Crèche that featured in RTÉ investigation fined €1,000

Links Crèche in Malahide appears before Dublin District Court on welfare charges

The Links Creche, Abington, Malahide, Co. Dublin. Photograph: Dara Mac Dónaill/The Irish Times

The Links Creche, Abington, Malahide, Co. Dublin. Photograph: Dara Mac Dónaill/The Irish Times

 

A Dublin crèche that was charged with breaking childcare laws following allegations made in an RTÉ television investigation has been fined €1,000.

The Links Crèche and Montessori Ltd, at Abington Wood, Swords Road, Malahide, Co Dublin, and its director Deirdre Kelly, from St Olaves, Kinsealy, Co Dublin had been accused of breaking the Child Care Act and pre-school services regulations.

The prosecution has been brought by Tusla, the Child and Family Agency (CFA) as a result of the exposé Breach of Trust, by RTÉ’s investigations unit, which aired in 2013.

RTÉ provided the CFA with 40 hours of secretly filmed footage.

Lawyers for Ms Kelly and the crèche had demanded a concession from the CFA that most of the video evidence obtained does “not show anything untoward”. Otherwise, they argued, 40 hours of footage would have to be shown in the trial.

At the outset of the hearing before the Dublin District Court on Friday, the court heard there were 24 summonses before the court, including four against Ms Kelly. These were being withdrawn, solicitor for the Child and Family Agency David McCoy said.

There were also four summonses against Links crèche in relation to vetting of staff. These were also to be withdrawn.

Mr McCoy told the court the only summonses remaining were eight charges under childcare regulation 27.

This regulation provided that a person carrying on a pre-school should take all reasonable measures to safeguard the health, safety and welfare of children in their care.

Essentially, in this case, it was the welfare issue the Child and Family Agency was concerned about, Mr McCoy said.

Outlining the evidence, he told Judge John O’Neill an investigation by the HSE and the Child and Family Agency had followed an RTÉ undercover investigation.

Giving what he said was a “flavour of events” on each of eight days for which the remaining summmonses were before the court, Mr McCoy outlined instances of children being shouted at and left in wet clothes after spillages.

In one case on February 25th 2013 a child who soiled herself was shouted at by a staff member. On March 3rd, a staff member grabbed a beaker from a child and liquid spilled on the child’s clothes. In another instance, a child was seen on footage being slammed into a chair and shouted at and there was “cursing” going on around the child.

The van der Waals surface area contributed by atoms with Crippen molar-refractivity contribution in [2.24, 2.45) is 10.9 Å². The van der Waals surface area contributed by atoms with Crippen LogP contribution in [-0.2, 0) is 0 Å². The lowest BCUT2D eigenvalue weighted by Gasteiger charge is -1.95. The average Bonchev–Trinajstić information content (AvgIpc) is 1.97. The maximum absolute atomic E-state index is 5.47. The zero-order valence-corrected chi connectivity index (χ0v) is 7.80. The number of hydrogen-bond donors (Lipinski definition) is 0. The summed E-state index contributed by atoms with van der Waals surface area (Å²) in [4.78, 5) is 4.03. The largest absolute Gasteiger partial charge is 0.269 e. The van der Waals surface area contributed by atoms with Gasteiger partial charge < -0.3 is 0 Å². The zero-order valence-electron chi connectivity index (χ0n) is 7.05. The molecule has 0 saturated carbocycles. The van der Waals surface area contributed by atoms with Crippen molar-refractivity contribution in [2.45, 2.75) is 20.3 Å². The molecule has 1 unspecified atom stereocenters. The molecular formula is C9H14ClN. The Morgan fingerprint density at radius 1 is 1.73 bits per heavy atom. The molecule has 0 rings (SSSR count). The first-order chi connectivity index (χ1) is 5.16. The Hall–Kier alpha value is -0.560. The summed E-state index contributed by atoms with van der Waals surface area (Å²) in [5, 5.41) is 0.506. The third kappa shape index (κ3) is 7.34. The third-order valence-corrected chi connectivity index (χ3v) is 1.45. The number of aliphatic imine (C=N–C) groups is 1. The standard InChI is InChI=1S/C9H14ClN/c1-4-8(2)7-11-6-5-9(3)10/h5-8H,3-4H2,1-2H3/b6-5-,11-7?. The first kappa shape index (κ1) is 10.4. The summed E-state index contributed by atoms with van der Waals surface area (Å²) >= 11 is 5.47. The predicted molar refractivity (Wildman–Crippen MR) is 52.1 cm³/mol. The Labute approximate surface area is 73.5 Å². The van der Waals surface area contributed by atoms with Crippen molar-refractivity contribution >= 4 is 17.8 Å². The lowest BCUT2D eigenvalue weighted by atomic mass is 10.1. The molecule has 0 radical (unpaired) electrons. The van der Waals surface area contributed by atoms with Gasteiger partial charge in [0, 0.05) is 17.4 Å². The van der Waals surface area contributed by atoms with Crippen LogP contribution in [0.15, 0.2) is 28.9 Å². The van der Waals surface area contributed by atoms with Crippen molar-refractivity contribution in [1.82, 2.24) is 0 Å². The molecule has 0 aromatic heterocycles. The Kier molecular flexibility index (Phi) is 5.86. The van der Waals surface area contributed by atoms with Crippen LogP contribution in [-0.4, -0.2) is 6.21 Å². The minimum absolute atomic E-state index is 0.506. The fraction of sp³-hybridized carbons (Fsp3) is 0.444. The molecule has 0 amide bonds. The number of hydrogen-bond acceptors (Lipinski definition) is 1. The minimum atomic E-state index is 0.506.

Judge John O’Neill asked if the company had any previous convictions and he was told it did not.

Justin McQuade BL for the crèche told the court Ms Kelly took the matters extremely seriously. It was not the sort of thing that ought to happen in a home and a child should not hear a voice raised.

“Nor should it happen in a crèche.”

Mr McQuade said there had been a “high level of cooperation” with the investigation carried out by the CFA.

There were no previous convictions and the company had not come to the attention of inspectors since.

The most recent inspection of the crèche in July of this year resulted in a “glowing report”, Mr McQuade said.

It was a modern, purpose-built facility in which excellent childcare was being provided. About 99 per cent of the incidents outlined to the court had involved one staff member who had worked there for a short period of time and who had been dealt with appropriately by Ms Kelly when the matters came to light, he said.

Proper and appropriate childcare was being delivered in the vast majority of the hours of video footage taken, Mr McQuade said.

Ms Kelly was a “very private lady” and had been subjected to unwanted attention.

She employed approximately 200 people in this and other crèches and it was a very large company.

Ms Kelly had agreed to make a contribution of about €1,500 towards the Child and Family Agency’s costs, he said.

Mr McCoy told the court the maximum fine for each charge was €1,269 under the Childcare Act.

There was also a provision whereby a person could be prohibited from carrying out the activities but the CFA was not seeking such a sanction in this case, the court heard.

The judge was told the crèche had been in business for 11 years. Mr McQuade said he also had letters from parents that were very complimentary of Ms Kelly and thanking her for looking after their children.

Judge O’Neill said all charges against Ms Kelly had been withdrawn and that no fault applied to her “in any shape or form”.

Judge O’Neill noted the high level of cooperation given to the investigation, the fact that there had been no previous convictions and that “99 per cent” of the incidents involved were the responsibility of one person who had left the company, the judge said

He also noted that Mr McQuade had told the court parents had been highly complimetary towards the proprietor of the crèche.

The judge convicted the crèche on one charge relating to incidents on February 25th, 2013 and he said he would mark the other seven remaining charges as taken into account.

At an earlier hearing Mr McCoy told Judge Bryan Smyth at Dublin District Court that the prosecution was able to give concessions regarding the video footage.